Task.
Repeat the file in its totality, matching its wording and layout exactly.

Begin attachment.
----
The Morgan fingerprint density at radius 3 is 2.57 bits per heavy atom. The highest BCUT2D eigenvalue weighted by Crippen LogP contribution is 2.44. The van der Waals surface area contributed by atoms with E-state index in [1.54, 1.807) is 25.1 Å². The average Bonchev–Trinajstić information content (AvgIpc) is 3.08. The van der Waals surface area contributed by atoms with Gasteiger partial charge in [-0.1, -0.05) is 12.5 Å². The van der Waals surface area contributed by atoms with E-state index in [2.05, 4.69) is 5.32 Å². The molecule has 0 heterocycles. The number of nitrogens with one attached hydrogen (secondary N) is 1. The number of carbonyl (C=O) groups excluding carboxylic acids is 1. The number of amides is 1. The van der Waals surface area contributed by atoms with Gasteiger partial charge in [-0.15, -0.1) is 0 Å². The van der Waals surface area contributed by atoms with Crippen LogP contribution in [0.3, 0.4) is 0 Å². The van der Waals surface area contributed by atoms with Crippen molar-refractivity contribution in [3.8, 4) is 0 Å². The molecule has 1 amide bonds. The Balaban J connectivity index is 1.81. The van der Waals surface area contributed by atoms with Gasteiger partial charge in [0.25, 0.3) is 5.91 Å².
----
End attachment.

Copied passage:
The Morgan fingerprint density at radius 3 is 2.57 bits per heavy atom. The highest BCUT2D eigenvalue weighted by Crippen LogP contribution is 2.44. The van der Waals surface area contributed by atoms with E-state index in [1.54, 1.807) is 25.1 Å². The average Bonchev–Trinajstić information content (AvgIpc) is 3.08. The van der Waals surface area contributed by atoms with Gasteiger partial charge in [-0.1, -0.05) is 12.5 Å². The van der Waals surface area contributed by atoms with E-state index in [2.05, 4.69) is 5.32 Å². The molecule has 0 heterocycles. The number of nitrogens with one attached hydrogen (secondary N) is 1. The number of carbonyl (C=O) groups excluding carboxylic acids is 1. The number of amides is 1. The van der Waals surface area contributed by atoms with Gasteiger partial charge in [-0.15, -0.1) is 0 Å². The van der Waals surface area contributed by atoms with Crippen LogP contribution in [0.3, 0.4) is 0 Å². The van der Waals surface area contributed by atoms with Crippen molar-refractivity contribution in [3.8, 4) is 0 Å². The molecule has 1 amide bonds. The Balaban J connectivity index is 1.81. The van der Waals surface area contributed by atoms with Gasteiger partial charge in [0.25, 0.3) is 5.91 Å².